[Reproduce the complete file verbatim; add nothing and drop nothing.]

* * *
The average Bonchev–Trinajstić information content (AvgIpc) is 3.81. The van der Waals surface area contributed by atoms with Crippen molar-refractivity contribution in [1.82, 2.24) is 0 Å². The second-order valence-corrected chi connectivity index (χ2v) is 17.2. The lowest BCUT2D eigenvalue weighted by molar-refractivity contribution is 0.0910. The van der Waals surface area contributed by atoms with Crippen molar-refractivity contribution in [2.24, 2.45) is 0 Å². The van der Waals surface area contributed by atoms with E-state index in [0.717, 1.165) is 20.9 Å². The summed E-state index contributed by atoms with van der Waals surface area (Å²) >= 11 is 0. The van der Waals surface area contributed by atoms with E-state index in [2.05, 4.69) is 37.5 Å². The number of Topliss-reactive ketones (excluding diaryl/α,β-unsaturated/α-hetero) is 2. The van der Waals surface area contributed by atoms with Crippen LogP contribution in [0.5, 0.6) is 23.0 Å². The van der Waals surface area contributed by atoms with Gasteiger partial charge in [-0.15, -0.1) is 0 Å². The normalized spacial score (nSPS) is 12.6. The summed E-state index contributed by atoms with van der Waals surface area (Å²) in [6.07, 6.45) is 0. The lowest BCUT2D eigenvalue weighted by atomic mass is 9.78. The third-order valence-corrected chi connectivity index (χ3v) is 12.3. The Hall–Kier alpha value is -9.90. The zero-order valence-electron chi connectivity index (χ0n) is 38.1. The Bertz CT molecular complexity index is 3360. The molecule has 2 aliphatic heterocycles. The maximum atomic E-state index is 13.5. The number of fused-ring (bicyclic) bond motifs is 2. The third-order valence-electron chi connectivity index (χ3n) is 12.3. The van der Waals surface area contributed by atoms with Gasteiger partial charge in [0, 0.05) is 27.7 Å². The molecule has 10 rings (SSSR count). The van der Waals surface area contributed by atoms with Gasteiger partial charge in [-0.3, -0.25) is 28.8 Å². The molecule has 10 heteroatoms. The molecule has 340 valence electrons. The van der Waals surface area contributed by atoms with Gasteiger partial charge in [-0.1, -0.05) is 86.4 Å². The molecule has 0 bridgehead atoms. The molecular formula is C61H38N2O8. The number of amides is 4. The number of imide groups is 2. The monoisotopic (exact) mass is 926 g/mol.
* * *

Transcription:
The average Bonchev–Trinajstić information content (AvgIpc) is 3.81. The van der Waals surface area contributed by atoms with Crippen molar-refractivity contribution in [1.82, 2.24) is 0 Å². The second-order valence-corrected chi connectivity index (χ2v) is 17.2. The lowest BCUT2D eigenvalue weighted by molar-refractivity contribution is 0.0910. The van der Waals surface area contributed by atoms with Crippen molar-refractivity contribution in [2.24, 2.45) is 0 Å². The van der Waals surface area contributed by atoms with E-state index in [0.717, 1.165) is 20.9 Å². The summed E-state index contributed by atoms with van der Waals surface area (Å²) >= 11 is 0. The van der Waals surface area contributed by atoms with E-state index in [2.05, 4.69) is 37.5 Å². The number of Topliss-reactive ketones (excluding diaryl/α,β-unsaturated/α-hetero) is 2. The van der Waals surface area contributed by atoms with Crippen LogP contribution in [0.5, 0.6) is 23.0 Å². The van der Waals surface area contributed by atoms with Gasteiger partial charge in [-0.15, -0.1) is 0 Å². The normalized spacial score (nSPS) is 12.6. The summed E-state index contributed by atoms with van der Waals surface area (Å²) in [6.07, 6.45) is 0. The lowest BCUT2D eigenvalue weighted by atomic mass is 9.78. The third-order valence-corrected chi connectivity index (χ3v) is 12.3. The Hall–Kier alpha value is -9.90. The zero-order valence-electron chi connectivity index (χ0n) is 38.1. The Bertz CT molecular complexity index is 3360. The molecule has 2 aliphatic heterocycles. The maximum atomic E-state index is 13.5. The number of fused-ring (bicyclic) bond motifs is 2. The third-order valence-electron chi connectivity index (χ3n) is 12.3. The van der Waals surface area contributed by atoms with Gasteiger partial charge in [0, 0.05) is 27.7 Å². The molecule has 10 rings (SSSR count). The van der Waals surface area contributed by atoms with Gasteiger partial charge in [-0.3, -0.25) is 28.8 Å². The molecule has 10 heteroatoms. The molecule has 340 valence electrons. The van der Waals surface area contributed by atoms with Gasteiger partial charge in [-0.1, -0.05) is 86.4 Å². The molecule has 0 bridgehead atoms. The molecular formula is C61H38N2O8. The number of amides is 4. The number of imide groups is 2. The monoisotopic (exact) mass is 926 g/mol.